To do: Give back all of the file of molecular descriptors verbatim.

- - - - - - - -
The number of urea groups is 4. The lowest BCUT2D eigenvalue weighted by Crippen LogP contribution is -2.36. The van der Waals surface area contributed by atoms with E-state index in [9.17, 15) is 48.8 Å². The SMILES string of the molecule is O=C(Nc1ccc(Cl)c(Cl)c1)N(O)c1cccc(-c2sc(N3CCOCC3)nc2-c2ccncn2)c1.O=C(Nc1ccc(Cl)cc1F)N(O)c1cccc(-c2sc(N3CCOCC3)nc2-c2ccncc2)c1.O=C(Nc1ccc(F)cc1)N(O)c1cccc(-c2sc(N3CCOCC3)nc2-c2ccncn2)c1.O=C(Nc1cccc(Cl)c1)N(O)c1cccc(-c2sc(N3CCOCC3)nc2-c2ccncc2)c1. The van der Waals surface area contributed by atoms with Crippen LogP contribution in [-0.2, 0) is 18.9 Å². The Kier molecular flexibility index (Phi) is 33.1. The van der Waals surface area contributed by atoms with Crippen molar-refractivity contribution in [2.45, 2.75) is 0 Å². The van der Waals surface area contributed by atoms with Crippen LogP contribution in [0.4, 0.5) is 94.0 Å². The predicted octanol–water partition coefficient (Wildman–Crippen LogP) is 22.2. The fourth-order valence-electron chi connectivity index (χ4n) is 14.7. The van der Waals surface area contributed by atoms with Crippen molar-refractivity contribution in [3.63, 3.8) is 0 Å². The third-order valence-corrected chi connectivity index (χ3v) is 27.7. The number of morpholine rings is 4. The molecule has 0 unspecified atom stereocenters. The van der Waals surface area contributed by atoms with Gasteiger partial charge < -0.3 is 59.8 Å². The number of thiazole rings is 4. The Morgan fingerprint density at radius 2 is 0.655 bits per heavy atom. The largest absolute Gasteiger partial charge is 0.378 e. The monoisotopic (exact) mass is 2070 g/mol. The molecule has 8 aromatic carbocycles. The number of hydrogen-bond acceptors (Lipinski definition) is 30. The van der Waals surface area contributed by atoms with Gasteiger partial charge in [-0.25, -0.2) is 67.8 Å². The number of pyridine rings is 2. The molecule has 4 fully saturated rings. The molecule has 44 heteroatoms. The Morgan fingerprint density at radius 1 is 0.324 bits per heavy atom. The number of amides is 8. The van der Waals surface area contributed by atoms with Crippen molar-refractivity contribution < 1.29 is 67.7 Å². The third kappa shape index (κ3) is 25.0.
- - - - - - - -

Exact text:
The number of urea groups is 4. The lowest BCUT2D eigenvalue weighted by Crippen LogP contribution is -2.36. The van der Waals surface area contributed by atoms with E-state index in [9.17, 15) is 48.8 Å². The SMILES string of the molecule is O=C(Nc1ccc(Cl)c(Cl)c1)N(O)c1cccc(-c2sc(N3CCOCC3)nc2-c2ccncn2)c1.O=C(Nc1ccc(Cl)cc1F)N(O)c1cccc(-c2sc(N3CCOCC3)nc2-c2ccncc2)c1.O=C(Nc1ccc(F)cc1)N(O)c1cccc(-c2sc(N3CCOCC3)nc2-c2ccncn2)c1.O=C(Nc1cccc(Cl)c1)N(O)c1cccc(-c2sc(N3CCOCC3)nc2-c2ccncc2)c1. The van der Waals surface area contributed by atoms with Crippen LogP contribution in [-0.2, 0) is 18.9 Å². The Kier molecular flexibility index (Phi) is 33.1. The van der Waals surface area contributed by atoms with Crippen molar-refractivity contribution in [2.45, 2.75) is 0 Å². The van der Waals surface area contributed by atoms with Crippen LogP contribution in [0.4, 0.5) is 94.0 Å². The predicted octanol–water partition coefficient (Wildman–Crippen LogP) is 22.2. The fourth-order valence-electron chi connectivity index (χ4n) is 14.7. The van der Waals surface area contributed by atoms with Crippen molar-refractivity contribution in [3.63, 3.8) is 0 Å². The third-order valence-corrected chi connectivity index (χ3v) is 27.7. The number of morpholine rings is 4. The molecule has 0 unspecified atom stereocenters. The van der Waals surface area contributed by atoms with Gasteiger partial charge < -0.3 is 59.8 Å². The number of thiazole rings is 4. The Morgan fingerprint density at radius 2 is 0.655 bits per heavy atom. The largest absolute Gasteiger partial charge is 0.378 e. The monoisotopic (exact) mass is 2070 g/mol. The molecule has 8 aromatic carbocycles. The number of hydrogen-bond acceptors (Lipinski definition) is 30. The van der Waals surface area contributed by atoms with Gasteiger partial charge in [-0.25, -0.2) is 67.8 Å². The number of pyridine rings is 2. The molecule has 4 fully saturated rings. The molecule has 44 heteroatoms. The Morgan fingerprint density at radius 1 is 0.324 bits per heavy atom. The number of amides is 8. The van der Waals surface area contributed by atoms with Crippen molar-refractivity contribution < 1.29 is 67.7 Å². The third kappa shape index (κ3) is 25.0.